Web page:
Almost two years after being linked to a centenary Timurid past, the University of Samarkand has become once again the focus of historical revisionism by being named after a notorious Soviet Uzbek leader.
On January 13, Uzbekistan’s president signed a resolution “to further improve the activities of Samarkand State University.” The renaming of the institution stands out among the changes that will be introduced. Going forward, Samarkand State University (SamSU) will be named after Sharaf Rashidov.
As part of the Soviet legacy, it is common for universities in Russia and other former Soviet republics to be named after illustrious characters. For instance, from 1961 to 2016 SamSu owed its name to the Chagatayid poet Alisher Navoi (1441-1501). Other historical figures honoured in Uzbekistan with universities include Babur (founder of the Mogul empire), Behzad (distinguished miniature painter from the 15th and 16th centuries) or Abdulla Qodiry (influential 20th century writer), to mention but a few. The names are attributed to institutions located were those individuals lived or came from, as is the case of Babur and Andijan, or related to their own disciplines, like Behzad being linked to the education of arts and design. These are some of the reasons why the choice of Rashidov is striking.
Who was Sharaf Rashidov?
Rashidov was born in 1917 near the town of Jizzakh to a family of humble origins. School teacher by trade, he fought in the Second World War, rose through the ranks of the Uzbek communist party and ended up leading the Uzbek Soviet Socialist Republic for over twenty years (1959-1983).
Rashidov is mostly known for the corruption scheme that he presided over that siphoned billions of rubles from Moscow by falsely reporting cotton harvest figures. The politician died in 1983 just as Soviet authorities were investigating the corruption in the Uzbek SSR and his reputation was severely tarnished after the scheme was uncovered.
Despite his corruption, Rashidov was rehabilitated after Uzbekistan’s independence by president Islam Karimov as part of the country’s national-building process. Rashidov, following Karimov’s narrative, symbolised the resistance of Uzbekistan to impositions from abroad. More recently, in 2017, a monument in his honour was unveiled in his native town of Jizzakh.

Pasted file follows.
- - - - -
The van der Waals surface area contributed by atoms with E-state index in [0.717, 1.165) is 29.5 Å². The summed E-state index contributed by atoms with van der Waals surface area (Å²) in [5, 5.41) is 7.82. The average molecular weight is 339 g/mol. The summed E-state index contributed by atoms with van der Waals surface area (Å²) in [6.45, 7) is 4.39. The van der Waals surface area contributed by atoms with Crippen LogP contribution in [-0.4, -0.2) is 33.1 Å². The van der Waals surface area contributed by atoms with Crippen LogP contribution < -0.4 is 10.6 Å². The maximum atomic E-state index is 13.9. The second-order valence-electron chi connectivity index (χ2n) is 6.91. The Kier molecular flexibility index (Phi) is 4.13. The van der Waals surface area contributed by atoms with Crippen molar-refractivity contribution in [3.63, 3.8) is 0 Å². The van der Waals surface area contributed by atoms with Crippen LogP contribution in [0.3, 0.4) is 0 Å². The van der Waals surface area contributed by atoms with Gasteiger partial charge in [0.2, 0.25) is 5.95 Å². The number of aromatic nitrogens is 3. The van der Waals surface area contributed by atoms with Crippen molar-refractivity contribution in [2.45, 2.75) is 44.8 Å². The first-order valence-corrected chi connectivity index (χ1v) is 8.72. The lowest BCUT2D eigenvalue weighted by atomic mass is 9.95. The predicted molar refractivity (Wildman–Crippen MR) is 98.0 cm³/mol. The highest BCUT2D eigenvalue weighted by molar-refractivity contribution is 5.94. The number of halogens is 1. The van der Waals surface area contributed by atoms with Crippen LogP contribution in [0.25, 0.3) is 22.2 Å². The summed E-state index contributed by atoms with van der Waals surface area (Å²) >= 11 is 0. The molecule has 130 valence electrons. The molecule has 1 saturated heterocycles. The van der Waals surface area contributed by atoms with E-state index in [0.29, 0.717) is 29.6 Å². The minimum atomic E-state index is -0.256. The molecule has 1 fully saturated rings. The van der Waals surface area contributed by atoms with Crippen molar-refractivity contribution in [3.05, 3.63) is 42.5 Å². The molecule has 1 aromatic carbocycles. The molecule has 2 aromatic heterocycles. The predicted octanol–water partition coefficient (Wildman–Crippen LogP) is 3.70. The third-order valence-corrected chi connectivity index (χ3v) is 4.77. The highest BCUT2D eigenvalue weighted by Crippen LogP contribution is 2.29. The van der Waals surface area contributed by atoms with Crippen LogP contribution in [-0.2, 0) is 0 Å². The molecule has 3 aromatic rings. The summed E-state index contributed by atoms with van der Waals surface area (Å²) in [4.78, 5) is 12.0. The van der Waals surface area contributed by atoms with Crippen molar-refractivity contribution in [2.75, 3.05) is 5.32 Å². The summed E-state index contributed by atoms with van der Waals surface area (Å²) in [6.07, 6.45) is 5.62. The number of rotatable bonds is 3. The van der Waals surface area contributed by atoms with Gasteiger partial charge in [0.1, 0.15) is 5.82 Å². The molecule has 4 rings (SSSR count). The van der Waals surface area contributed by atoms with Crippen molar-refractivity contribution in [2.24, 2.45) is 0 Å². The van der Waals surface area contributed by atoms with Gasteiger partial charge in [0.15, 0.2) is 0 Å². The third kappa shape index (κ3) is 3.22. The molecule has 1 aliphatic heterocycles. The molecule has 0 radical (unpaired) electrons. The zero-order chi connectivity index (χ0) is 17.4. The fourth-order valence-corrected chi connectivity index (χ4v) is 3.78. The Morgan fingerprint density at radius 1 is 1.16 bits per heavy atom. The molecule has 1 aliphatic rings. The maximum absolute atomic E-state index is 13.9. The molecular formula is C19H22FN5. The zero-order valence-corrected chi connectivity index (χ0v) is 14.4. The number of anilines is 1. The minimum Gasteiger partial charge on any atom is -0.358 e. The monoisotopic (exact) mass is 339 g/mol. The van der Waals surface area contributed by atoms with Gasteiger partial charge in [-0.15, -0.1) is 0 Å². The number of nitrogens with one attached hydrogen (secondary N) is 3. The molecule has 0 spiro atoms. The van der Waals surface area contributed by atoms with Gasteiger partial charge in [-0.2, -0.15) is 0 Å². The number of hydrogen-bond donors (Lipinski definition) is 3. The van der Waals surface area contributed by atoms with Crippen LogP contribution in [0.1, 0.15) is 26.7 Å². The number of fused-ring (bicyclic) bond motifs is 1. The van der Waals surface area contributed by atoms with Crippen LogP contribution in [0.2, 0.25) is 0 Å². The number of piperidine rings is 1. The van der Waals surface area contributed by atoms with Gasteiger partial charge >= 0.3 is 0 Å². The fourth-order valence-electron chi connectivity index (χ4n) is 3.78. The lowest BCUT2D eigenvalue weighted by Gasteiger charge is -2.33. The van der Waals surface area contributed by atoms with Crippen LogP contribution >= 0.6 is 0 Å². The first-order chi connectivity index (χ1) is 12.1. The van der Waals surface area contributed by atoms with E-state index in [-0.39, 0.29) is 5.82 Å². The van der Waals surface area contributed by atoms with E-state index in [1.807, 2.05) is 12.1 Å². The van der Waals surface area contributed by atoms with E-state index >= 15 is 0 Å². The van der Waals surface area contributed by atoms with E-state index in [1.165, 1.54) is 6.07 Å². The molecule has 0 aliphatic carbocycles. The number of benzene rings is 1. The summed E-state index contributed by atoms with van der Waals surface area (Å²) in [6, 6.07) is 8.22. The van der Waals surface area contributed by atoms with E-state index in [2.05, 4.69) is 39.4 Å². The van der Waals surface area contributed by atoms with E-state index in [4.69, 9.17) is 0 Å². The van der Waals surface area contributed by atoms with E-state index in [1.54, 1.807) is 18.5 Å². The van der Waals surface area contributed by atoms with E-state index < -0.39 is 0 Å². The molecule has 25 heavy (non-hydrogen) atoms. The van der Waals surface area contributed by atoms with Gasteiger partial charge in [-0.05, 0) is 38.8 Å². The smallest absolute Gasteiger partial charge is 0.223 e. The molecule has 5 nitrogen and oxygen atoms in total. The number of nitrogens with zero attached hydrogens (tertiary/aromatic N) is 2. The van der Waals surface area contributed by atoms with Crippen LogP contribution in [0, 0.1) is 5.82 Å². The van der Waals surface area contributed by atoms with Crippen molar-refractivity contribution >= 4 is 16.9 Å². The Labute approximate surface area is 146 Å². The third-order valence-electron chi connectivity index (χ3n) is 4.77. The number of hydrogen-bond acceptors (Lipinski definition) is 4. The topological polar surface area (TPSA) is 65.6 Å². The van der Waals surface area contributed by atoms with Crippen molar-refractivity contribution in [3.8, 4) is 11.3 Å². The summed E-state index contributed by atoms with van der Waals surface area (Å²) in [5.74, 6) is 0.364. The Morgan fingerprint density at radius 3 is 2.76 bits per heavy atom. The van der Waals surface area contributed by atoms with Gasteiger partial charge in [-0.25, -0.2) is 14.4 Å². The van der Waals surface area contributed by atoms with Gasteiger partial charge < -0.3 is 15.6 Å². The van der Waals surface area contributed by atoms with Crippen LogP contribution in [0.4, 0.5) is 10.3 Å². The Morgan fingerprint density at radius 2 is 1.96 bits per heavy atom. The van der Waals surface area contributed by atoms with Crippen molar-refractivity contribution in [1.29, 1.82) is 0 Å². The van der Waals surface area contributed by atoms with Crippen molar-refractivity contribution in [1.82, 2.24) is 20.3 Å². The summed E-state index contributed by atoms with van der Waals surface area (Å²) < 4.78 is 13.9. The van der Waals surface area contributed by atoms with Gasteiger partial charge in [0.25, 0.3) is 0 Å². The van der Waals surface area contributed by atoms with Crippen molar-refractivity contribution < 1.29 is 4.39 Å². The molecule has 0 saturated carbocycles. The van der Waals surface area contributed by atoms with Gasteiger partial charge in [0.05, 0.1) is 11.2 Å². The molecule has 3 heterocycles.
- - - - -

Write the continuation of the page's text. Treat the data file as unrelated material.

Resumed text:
The reason behind Mirziyoyev’s decision to name Samarkand State University is still unclear. Nevertheless, it is obvious he sees Rashidov as a role model, following the trend started by Karimov in the 1990s.
“Sharaf Rashidov throughout his life did good to people, united them in the name of great goals, mobilized them for noble deeds. This noble, wise and generous person, despite difficult trials and difficulties, was always committed to high humanistic ideas, left good things about himself name in the memory of our people,” declared the Uzbek president during Rashidov’s monument inauguration in 2017.
Mirziyoyev’s defence of the Soviet politician went as far as to deny his role in the cotton scandal: “At first, he was buried with honors in the center of the city [Tashkent], and then the grave was blasphemously moved, members of his family, relatives and relatives, friends and students were persecuted. They stigmatized his life and work with the insulting word “Rashidovshchina“, falsified the so-called “cotton” or “Uzbek case”.” No doubt that Mirziyoyev is a great fan of Rashidov.
Cynics may point at similarities between both leaders when it comes to corruption, with Mirziyoyev and his circle being reportedly benefitting from corruption. Scandals aside, the choice of Rashidov is still an unusual one despite his role in Uzbekistan’s historical narrative.
He was born in Jizzakh and spent most of his political career in Tashkent. He did graduate from SamSu’s faculty of philology in 1941, although the institution had a different name back then. That would be the only thing that would justify being chosen to name the university. From a professional perspective, he is mostly known for his role as leader of the Uzbek SSR and his role in the cotton scandal. It would have been more reasonable for his name to be given to an institution in his native Jizzakh, or to a faculty of politics or governance.
Samarkand has no short supply of illustrious sons that could be used to name its university. The one that would make more sense would be Ulugh Beg, a grandson of Timur that ruled from Samarkand. This choice is more obvious when we consider that the authorities controversially link directly his madrasah (built in the 15th century) to SamSU. There is only one issue with this, and that is that Ulugh Beg is already the patron of Tashkent’s National University of Uzbekistan. If that is an obstacle, and to follow the central role given to the Timurids in Uzbekistan, Timur (Tamerlane in the West) himself could be the one. The conqueror made Samarkand the capital of his large empire and, despite all the statues, museums and references to him, there is no university named after Amir Timur in Uzbekistan.
Sharaf Rashidov remains a controversial figure. Despite his rehabilitation after Uzbekistan’s independence and the popularity he might still have among Uzbeks, his role in the cotton scandal of the Uzbek SSR is too important to ignore. Naming Samarkand State University after him remains a contentious move in a country where corruption remains an important issue.